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Inching Toward School Reform

from the magazine

Inching Toward School Reform

Winter 1997
Economy, finance, and budgets
New York

Last month the State Legislature stripped New York City's community school boards of their power to hire district superintendents. With this act, the Legislature essentially gutted the 1969 decentralization law that originally created the local boards, leaving it unclear why these now-powerless bodies should even continue to exist. Some of the boards had become swamps of corruption and patronage; the last board election attracted only 5 percent of eligible voters.

Albany made an essential reform, but it certainly isn't a solution to the legendary inefficiency and ineffectiveness of the New York City school system. The return of centralization is not likely to reverse the educational failure that still plagues the city's schools.

A curious fact about the past 28 years is that despite decentralization, the central Board of Education has kept control of virtually all functions, including personnel, security, supplies, school lunches, transportation, and maintenance. With all the focus on the local school boards, we seem to have forgotten the many scandals that have stained the central bureaus in the past five years. The city's schools have suffered simultaneously the worst effects of decentralization (politicization) and centralization (inefficiency).

The reform legislation did not touch the central board, which consists of seven people appointed by six different elected officials (one by each of the five borough presidents, and two by the mayor). This dispersion of authority guarantees a lack of accountability, allowing the central board to provide virtually no oversight of the mammoth bureaucracy at central headquarters.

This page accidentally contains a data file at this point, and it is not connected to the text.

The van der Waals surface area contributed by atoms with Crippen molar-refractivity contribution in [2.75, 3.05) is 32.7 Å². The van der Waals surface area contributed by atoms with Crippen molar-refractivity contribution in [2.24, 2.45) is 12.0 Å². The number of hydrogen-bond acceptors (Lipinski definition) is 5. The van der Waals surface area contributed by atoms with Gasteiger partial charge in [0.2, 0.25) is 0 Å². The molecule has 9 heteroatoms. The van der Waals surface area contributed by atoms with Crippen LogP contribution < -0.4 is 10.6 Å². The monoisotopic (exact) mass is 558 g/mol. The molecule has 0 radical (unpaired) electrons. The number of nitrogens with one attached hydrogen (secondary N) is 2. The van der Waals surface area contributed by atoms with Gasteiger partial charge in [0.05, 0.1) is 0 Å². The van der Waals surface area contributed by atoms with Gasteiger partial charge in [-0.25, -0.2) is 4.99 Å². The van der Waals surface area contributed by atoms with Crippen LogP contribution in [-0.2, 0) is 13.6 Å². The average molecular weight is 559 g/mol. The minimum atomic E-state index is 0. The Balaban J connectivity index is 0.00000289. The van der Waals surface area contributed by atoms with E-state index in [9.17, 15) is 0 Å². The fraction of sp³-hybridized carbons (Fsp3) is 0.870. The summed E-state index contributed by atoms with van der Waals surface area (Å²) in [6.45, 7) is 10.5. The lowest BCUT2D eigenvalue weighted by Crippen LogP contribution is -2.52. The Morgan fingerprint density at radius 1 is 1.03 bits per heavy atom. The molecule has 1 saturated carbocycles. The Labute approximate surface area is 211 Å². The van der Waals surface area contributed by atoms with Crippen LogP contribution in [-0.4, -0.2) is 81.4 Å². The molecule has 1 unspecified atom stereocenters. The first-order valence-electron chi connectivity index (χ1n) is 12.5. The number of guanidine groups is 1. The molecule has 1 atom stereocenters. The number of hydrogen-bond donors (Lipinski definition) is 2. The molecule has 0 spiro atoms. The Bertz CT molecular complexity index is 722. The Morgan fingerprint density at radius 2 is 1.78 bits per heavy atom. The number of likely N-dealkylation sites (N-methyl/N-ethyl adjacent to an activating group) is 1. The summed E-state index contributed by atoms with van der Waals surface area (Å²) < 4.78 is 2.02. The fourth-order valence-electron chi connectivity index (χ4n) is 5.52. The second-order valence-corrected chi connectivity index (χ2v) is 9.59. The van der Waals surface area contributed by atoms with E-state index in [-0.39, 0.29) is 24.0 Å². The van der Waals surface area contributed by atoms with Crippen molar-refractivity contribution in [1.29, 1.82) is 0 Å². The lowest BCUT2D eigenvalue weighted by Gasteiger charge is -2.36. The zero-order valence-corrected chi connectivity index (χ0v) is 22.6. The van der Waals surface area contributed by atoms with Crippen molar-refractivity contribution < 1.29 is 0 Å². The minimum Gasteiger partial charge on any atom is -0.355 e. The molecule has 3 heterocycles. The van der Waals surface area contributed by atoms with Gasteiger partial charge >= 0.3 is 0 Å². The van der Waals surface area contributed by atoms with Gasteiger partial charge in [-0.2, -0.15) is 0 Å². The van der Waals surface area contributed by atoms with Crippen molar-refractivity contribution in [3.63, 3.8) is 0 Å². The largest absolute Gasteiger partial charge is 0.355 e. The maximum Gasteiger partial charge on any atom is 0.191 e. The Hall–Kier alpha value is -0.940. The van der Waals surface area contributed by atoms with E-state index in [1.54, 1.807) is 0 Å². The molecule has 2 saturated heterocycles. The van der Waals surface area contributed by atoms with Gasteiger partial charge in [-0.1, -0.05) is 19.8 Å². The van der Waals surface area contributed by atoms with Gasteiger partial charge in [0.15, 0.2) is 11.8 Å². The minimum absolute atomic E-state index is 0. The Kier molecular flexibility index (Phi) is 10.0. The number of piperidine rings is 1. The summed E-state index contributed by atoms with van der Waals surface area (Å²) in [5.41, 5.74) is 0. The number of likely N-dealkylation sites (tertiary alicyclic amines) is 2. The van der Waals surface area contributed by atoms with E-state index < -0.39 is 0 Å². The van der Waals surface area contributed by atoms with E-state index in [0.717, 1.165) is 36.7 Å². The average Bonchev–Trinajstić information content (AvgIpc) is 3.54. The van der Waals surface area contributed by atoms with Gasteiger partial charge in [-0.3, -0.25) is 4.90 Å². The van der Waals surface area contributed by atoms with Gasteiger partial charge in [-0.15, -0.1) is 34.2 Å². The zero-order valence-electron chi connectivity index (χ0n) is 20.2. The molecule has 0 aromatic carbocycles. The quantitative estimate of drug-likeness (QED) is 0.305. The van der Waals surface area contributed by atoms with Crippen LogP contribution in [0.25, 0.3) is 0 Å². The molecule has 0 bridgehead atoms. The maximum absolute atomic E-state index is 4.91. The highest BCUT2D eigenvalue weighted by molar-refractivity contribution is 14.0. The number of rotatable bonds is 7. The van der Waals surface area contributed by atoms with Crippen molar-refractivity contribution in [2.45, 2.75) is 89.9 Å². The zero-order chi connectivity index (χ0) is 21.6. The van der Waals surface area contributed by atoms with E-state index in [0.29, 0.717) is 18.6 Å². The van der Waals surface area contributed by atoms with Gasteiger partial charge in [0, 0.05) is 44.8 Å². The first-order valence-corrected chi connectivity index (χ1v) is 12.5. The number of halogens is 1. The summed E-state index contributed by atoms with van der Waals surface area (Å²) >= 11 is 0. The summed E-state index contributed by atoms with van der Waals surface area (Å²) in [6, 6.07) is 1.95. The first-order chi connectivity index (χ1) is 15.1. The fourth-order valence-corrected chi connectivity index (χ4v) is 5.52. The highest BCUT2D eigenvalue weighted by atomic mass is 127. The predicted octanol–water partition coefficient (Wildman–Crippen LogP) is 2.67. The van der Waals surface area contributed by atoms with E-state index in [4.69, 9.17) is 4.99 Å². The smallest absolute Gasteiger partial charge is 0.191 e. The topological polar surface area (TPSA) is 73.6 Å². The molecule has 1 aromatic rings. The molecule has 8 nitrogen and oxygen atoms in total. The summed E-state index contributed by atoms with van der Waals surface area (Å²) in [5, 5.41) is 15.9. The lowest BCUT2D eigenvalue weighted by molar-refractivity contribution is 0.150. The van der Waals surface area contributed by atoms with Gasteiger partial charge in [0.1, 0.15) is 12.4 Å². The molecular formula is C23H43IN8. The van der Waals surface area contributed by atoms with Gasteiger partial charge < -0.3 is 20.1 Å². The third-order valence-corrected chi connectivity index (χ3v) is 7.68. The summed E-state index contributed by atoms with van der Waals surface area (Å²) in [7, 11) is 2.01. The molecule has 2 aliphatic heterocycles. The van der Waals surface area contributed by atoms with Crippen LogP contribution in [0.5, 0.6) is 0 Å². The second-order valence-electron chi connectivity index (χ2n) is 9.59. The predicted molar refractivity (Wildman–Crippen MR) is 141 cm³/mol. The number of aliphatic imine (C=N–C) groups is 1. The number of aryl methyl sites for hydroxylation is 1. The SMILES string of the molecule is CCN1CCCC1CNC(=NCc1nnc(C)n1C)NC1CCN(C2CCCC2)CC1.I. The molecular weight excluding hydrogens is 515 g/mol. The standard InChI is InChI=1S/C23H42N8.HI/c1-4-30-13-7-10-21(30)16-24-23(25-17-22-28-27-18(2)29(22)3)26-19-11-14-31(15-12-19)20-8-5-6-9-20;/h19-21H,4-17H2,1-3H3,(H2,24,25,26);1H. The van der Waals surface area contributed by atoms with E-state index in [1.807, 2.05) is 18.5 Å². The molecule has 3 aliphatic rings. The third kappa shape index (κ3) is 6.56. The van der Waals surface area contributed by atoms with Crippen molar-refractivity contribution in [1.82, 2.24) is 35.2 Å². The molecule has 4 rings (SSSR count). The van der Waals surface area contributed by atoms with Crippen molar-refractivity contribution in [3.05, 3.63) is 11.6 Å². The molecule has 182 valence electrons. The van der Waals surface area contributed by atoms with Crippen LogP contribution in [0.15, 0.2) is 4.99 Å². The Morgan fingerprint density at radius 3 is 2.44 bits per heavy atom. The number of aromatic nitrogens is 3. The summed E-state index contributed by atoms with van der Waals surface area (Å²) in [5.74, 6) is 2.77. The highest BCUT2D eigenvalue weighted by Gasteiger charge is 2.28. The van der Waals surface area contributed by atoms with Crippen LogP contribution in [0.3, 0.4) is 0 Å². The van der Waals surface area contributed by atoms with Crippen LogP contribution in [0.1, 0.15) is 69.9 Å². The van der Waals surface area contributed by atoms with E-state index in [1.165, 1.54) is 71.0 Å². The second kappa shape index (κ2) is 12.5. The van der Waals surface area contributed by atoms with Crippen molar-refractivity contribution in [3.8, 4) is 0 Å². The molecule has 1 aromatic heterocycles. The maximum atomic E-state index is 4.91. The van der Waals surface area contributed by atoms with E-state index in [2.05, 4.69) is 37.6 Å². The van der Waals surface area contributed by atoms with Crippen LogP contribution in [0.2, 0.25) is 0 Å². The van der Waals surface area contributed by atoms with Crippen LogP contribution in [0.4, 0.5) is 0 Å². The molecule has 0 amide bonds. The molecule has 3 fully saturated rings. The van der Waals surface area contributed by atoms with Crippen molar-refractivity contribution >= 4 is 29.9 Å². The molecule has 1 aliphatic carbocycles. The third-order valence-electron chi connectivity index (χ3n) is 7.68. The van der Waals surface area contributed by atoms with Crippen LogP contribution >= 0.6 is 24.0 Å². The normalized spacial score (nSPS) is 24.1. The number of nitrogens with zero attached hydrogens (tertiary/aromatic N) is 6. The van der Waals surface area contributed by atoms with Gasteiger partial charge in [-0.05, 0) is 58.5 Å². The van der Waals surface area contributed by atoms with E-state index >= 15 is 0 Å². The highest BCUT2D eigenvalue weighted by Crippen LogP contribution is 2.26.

The bottom line for the school system must be the performance of students, and on this count it is in desperate trouble. Only 50 percent of the city's high school students graduate within four years. In Washington, D.C., an emergency financial control board divested the elected school board of its powers in part because only 60 percent of its high school students graduate in four years.

The school system also continues to waste resources. Chancellor Rudy Crew recently released a budget showing that only 42 percent of the Board of Education's spending actually reaches the classroom. "Only" 4.4 percent of the system's $8.8 billion budget is spent at central headquarters, but that amounts to a staggering $380 million.

The State Legislature took an important step in the right direction by revoking the most fundamental power of the local boards. But it is only a single step and still leaves New York City very far from having a school system that demands high performance and accountability and refuses to tolerate persistent failure.

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